There will also hopefully be a number of experts that come to Tabora to teach some of the trainings and concepts. These people will be able to explain things in Swahili better than we can, have a better idea of what appeals will really connect with Tanzanians, lend credibility to what we are saying, and give Taborans a model to look up to that comes from their own world. Right now we are planning on working with the Bibi Lishe that Ros and Rachael connected with last year and we are looking for more experts to partner with.

We are also hoping to have a few side programs that are not strictly part of the progression that allow people in Tabora to access nutritious food this year. We are thinking about and designing these programs and are hoping that through them we can have a broader reach than just the participants working through the progression.

There is a lot more planning to do- including designing our curriculum for teaching nutritional concepts. If you have any good suggestions about how to teach nutrition in an active way, or resources for edible foods in East Africa, we would love to hear about them.

What do you guys think? I’ve found that talking with people from home has been incredibly helpful to see avenues we have not considered and point out possible flaws or valuable questions. Any of your reactions or wonderings will be valuable and we would love to hear them.

Here’s our calendar for the year:

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One Response to The Plan!

  1. dory beatrice says:

    Hi, Jamie:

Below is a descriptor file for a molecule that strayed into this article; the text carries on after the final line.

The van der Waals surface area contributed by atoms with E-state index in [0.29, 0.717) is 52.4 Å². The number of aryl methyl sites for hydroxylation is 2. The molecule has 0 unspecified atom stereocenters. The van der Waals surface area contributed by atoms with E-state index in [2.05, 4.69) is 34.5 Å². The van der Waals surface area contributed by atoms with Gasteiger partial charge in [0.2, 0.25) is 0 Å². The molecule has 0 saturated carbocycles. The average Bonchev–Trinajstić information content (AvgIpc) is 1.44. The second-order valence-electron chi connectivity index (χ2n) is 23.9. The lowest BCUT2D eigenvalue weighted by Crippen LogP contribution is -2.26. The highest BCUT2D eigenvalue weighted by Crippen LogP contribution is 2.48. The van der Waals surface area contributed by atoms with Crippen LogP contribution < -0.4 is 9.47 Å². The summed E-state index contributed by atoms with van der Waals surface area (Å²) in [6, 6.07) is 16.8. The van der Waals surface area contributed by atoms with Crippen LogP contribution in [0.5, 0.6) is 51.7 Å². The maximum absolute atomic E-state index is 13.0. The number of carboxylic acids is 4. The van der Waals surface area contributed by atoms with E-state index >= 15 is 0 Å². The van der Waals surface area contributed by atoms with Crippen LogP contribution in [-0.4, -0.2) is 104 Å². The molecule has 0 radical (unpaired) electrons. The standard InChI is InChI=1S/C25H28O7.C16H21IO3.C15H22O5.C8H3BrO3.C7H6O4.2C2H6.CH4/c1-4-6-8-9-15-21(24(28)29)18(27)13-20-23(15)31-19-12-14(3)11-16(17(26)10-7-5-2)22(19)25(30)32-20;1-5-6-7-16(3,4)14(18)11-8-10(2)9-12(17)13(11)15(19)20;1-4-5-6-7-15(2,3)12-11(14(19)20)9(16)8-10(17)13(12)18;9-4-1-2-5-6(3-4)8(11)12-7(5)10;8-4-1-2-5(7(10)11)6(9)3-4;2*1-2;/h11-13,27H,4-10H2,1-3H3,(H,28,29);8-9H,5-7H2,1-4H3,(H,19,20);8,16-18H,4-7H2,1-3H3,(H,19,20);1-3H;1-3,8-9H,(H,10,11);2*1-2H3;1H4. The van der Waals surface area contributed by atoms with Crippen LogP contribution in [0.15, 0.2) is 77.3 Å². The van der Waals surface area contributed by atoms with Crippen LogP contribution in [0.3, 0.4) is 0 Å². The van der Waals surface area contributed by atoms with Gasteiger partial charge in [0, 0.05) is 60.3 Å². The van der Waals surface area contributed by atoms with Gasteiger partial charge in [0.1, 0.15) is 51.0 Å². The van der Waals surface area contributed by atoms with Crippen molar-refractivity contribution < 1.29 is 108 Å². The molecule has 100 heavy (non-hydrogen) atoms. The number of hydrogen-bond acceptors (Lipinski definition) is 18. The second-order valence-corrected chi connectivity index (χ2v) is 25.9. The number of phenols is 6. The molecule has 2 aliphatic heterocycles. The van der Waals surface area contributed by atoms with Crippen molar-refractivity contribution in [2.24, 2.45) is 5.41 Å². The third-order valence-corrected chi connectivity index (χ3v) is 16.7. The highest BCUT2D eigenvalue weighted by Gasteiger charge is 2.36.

I saw your Dad at a party for Ethel’s 90th b-day in NY, and we chatted a bit about your situation. Browsing your blog, wow there are so many challenges. You are tackling them with much courage and honesty. You know I’ve been involved in development work of various kinds through Rotary–in India, Lithuania and Bolivia. Obviously these countries are very different from Tanzania, yet I think there are some general principles that hold. In Bolivia we partnered with a local agency, Quaker Bolivia LInk, who had many years experience in putting in clean water projects and greenhouses. They had learned a lot through experience and lots of mistakes. They had developed these principles: 1) Only do projects that the people ask for; the villagers would initiate these requests; 2) the people must be willing to participate with the foreign workers and dig ditches for the pipes, etc. 3) When the workers built a greenhouse, they would also send a health care worker to the village to educate the people about hygiene, tooth brushing, water borne illnesses, etc. If you want I can get more info on how they went about this. 4) The villagers must be willingto set aside a few dollars out of their meager income for maintenance of water projects. Quaker Bolivia Link remaned available for follow up and repairs on a water project for several years. They learned much of this after witnessing many well-intentioned but abandoned water projects built by others–that the people did not ask for–and often the parts were stolen for other (preferred) uses. Also in Ecuador I met a guy from Quito who was doing agricultural development work in outlying villages. They wanted to teach the villagers better farming methods. But they didn’t want to be the outside “expert” coming in and saying “I can do this better than you.” Instead, they planted their own little plot of land, with each step being watched by the locals. When their crop was impressive, the locals wanted to know more, and then things took off. I see you are starting something like this with your own garden. Would it be helpful to you to have someone from Rotary who has done a lot of work in Africa to consult with by email or your blog? I have someone really marvelous in mind; I’ll ask him if you wish. Meanwhile, best wishes, Dory Beatrice